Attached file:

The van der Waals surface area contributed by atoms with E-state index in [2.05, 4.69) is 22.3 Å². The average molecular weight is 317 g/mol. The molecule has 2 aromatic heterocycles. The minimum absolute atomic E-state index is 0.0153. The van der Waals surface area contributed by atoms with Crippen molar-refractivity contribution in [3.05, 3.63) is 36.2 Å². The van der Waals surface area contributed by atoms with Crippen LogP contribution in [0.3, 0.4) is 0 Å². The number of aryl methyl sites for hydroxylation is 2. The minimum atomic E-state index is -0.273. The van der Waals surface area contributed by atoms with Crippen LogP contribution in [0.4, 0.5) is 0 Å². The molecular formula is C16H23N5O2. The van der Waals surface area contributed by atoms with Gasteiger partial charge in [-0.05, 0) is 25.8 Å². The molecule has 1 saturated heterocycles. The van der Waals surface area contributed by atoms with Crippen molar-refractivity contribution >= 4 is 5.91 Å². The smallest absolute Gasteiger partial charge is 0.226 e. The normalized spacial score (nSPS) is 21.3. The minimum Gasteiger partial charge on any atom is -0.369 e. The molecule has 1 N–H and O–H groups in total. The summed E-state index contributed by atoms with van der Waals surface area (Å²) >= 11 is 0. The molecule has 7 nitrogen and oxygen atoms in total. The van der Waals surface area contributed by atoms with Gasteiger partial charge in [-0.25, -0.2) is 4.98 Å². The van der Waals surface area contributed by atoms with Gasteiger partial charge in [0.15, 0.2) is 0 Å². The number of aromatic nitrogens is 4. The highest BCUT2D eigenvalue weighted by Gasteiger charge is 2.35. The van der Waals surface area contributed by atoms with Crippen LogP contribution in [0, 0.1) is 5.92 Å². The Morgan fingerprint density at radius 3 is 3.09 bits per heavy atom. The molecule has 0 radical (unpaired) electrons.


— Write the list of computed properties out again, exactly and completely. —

The van der Waals surface area contributed by atoms with E-state index in [2.05, 4.69) is 22.3 Å². The average molecular weight is 317 g/mol. The molecule has 2 aromatic heterocycles. The minimum absolute atomic E-state index is 0.0153. The van der Waals surface area contributed by atoms with Crippen molar-refractivity contribution in [3.05, 3.63) is 36.2 Å². The van der Waals surface area contributed by atoms with Crippen LogP contribution in [0.3, 0.4) is 0 Å². The number of aryl methyl sites for hydroxylation is 2. The minimum atomic E-state index is -0.273. The van der Waals surface area contributed by atoms with Crippen LogP contribution in [0.4, 0.5) is 0 Å². The molecular formula is C16H23N5O2. The van der Waals surface area contributed by atoms with Gasteiger partial charge in [-0.05, 0) is 25.8 Å². The molecule has 1 saturated heterocycles. The van der Waals surface area contributed by atoms with Crippen molar-refractivity contribution >= 4 is 5.91 Å². The smallest absolute Gasteiger partial charge is 0.226 e. The normalized spacial score (nSPS) is 21.3. The minimum Gasteiger partial charge on any atom is -0.369 e. The molecule has 1 N–H and O–H groups in total. The summed E-state index contributed by atoms with van der Waals surface area (Å²) >= 11 is 0. The molecule has 7 nitrogen and oxygen atoms in total. The van der Waals surface area contributed by atoms with Gasteiger partial charge in [-0.25, -0.2) is 4.98 Å². The van der Waals surface area contributed by atoms with Gasteiger partial charge in [0.15, 0.2) is 0 Å². The number of aromatic nitrogens is 4. The highest BCUT2D eigenvalue weighted by Gasteiger charge is 2.35. The van der Waals surface area contributed by atoms with Crippen LogP contribution in [0, 0.1) is 5.92 Å². The Morgan fingerprint density at radius 3 is 3.09 bits per heavy atom. The molecule has 0 radical (unpaired) electrons.